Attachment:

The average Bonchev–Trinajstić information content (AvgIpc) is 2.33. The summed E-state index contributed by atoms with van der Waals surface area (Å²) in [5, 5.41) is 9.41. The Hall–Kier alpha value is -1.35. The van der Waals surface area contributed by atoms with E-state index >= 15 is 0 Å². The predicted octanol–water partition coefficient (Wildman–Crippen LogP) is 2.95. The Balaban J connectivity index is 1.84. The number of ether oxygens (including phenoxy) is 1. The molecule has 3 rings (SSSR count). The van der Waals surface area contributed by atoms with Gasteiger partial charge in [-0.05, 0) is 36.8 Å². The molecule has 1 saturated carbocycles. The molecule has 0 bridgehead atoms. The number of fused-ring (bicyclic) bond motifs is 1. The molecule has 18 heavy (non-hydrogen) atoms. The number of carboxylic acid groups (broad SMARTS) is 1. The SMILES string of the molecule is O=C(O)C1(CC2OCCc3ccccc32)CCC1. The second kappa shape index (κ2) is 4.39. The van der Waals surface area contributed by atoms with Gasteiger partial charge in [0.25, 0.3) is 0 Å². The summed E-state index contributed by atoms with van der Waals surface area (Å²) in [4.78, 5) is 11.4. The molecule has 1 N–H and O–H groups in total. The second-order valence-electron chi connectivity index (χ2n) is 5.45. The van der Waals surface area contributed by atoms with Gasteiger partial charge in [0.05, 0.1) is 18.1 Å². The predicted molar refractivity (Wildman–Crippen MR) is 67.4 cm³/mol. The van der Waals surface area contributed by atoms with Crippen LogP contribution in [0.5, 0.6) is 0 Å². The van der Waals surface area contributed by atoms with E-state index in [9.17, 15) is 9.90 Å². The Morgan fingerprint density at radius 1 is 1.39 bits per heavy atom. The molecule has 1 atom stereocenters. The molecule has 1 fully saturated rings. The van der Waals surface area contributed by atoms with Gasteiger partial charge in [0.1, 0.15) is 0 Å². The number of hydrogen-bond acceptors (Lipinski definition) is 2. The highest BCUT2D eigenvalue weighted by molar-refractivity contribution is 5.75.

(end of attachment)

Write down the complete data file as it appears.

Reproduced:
The average Bonchev–Trinajstić information content (AvgIpc) is 2.33. The summed E-state index contributed by atoms with van der Waals surface area (Å²) in [5, 5.41) is 9.41. The Hall–Kier alpha value is -1.35. The van der Waals surface area contributed by atoms with E-state index >= 15 is 0 Å². The predicted octanol–water partition coefficient (Wildman–Crippen LogP) is 2.95. The Balaban J connectivity index is 1.84. The number of ether oxygens (including phenoxy) is 1. The molecule has 3 rings (SSSR count). The van der Waals surface area contributed by atoms with Gasteiger partial charge in [-0.05, 0) is 36.8 Å². The molecule has 1 saturated carbocycles. The molecule has 0 bridgehead atoms. The number of fused-ring (bicyclic) bond motifs is 1. The molecule has 18 heavy (non-hydrogen) atoms. The number of carboxylic acid groups (broad SMARTS) is 1. The SMILES string of the molecule is O=C(O)C1(CC2OCCc3ccccc32)CCC1. The second kappa shape index (κ2) is 4.39. The van der Waals surface area contributed by atoms with Gasteiger partial charge in [0.25, 0.3) is 0 Å². The summed E-state index contributed by atoms with van der Waals surface area (Å²) in [4.78, 5) is 11.4. The molecule has 1 N–H and O–H groups in total. The second-order valence-electron chi connectivity index (χ2n) is 5.45. The van der Waals surface area contributed by atoms with Gasteiger partial charge in [0.05, 0.1) is 18.1 Å². The predicted molar refractivity (Wildman–Crippen MR) is 67.4 cm³/mol. The van der Waals surface area contributed by atoms with Crippen LogP contribution in [0.5, 0.6) is 0 Å². The van der Waals surface area contributed by atoms with E-state index in [9.17, 15) is 9.90 Å². The Morgan fingerprint density at radius 1 is 1.39 bits per heavy atom. The molecule has 1 atom stereocenters. The molecule has 1 fully saturated rings. The van der Waals surface area contributed by atoms with Gasteiger partial charge in [0.1, 0.15) is 0 Å². The number of hydrogen-bond acceptors (Lipinski definition) is 2. The highest BCUT2D eigenvalue weighted by molar-refractivity contribution is 5.75.